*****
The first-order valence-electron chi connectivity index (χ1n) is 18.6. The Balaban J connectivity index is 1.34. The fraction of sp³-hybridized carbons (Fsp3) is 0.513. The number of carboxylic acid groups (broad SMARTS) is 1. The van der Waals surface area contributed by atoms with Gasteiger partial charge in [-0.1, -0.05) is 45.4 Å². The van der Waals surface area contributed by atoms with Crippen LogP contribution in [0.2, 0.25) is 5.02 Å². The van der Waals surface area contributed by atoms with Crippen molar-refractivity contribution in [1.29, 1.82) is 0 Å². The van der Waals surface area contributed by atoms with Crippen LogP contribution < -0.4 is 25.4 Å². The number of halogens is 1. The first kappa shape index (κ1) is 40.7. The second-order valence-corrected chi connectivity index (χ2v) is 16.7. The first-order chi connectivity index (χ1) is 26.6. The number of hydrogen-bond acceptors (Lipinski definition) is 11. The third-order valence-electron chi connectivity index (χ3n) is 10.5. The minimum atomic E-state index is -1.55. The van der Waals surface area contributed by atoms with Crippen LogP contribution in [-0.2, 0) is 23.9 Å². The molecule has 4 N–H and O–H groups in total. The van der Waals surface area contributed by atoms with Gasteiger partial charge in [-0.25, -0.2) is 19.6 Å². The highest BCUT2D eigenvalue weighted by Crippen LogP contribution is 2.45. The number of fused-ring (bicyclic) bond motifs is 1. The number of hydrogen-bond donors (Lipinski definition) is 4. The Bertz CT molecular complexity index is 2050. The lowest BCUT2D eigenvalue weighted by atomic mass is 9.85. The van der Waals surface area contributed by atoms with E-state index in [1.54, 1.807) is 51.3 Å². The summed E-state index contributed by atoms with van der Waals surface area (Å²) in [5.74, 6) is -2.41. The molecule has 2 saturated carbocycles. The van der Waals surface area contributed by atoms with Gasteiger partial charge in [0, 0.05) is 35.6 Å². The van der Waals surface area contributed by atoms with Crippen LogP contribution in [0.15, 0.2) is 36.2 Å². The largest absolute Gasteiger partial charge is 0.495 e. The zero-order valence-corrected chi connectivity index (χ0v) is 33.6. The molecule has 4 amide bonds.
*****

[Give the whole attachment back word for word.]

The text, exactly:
The first-order valence-electron chi connectivity index (χ1n) is 18.6. The Balaban J connectivity index is 1.34. The fraction of sp³-hybridized carbons (Fsp3) is 0.513. The number of carboxylic acid groups (broad SMARTS) is 1. The van der Waals surface area contributed by atoms with Gasteiger partial charge in [-0.1, -0.05) is 45.4 Å². The van der Waals surface area contributed by atoms with Crippen LogP contribution in [0.2, 0.25) is 5.02 Å². The van der Waals surface area contributed by atoms with Crippen molar-refractivity contribution in [1.29, 1.82) is 0 Å². The van der Waals surface area contributed by atoms with Crippen LogP contribution < -0.4 is 25.4 Å². The number of halogens is 1. The first kappa shape index (κ1) is 40.7. The second-order valence-corrected chi connectivity index (χ2v) is 16.7. The first-order chi connectivity index (χ1) is 26.6. The number of hydrogen-bond acceptors (Lipinski definition) is 11. The third-order valence-electron chi connectivity index (χ3n) is 10.5. The minimum atomic E-state index is -1.55. The van der Waals surface area contributed by atoms with Crippen LogP contribution in [-0.2, 0) is 23.9 Å². The molecule has 4 N–H and O–H groups in total. The van der Waals surface area contributed by atoms with Gasteiger partial charge in [-0.25, -0.2) is 19.6 Å². The highest BCUT2D eigenvalue weighted by Crippen LogP contribution is 2.45. The number of fused-ring (bicyclic) bond motifs is 1. The number of hydrogen-bond donors (Lipinski definition) is 4. The Bertz CT molecular complexity index is 2050. The lowest BCUT2D eigenvalue weighted by atomic mass is 9.85. The van der Waals surface area contributed by atoms with E-state index in [1.54, 1.807) is 51.3 Å². The summed E-state index contributed by atoms with van der Waals surface area (Å²) in [5.74, 6) is -2.41. The molecule has 2 saturated carbocycles. The van der Waals surface area contributed by atoms with Gasteiger partial charge in [0, 0.05) is 35.6 Å². The van der Waals surface area contributed by atoms with Crippen LogP contribution in [0.15, 0.2) is 36.2 Å². The largest absolute Gasteiger partial charge is 0.495 e. The zero-order valence-corrected chi connectivity index (χ0v) is 33.6. The molecule has 4 amide bonds.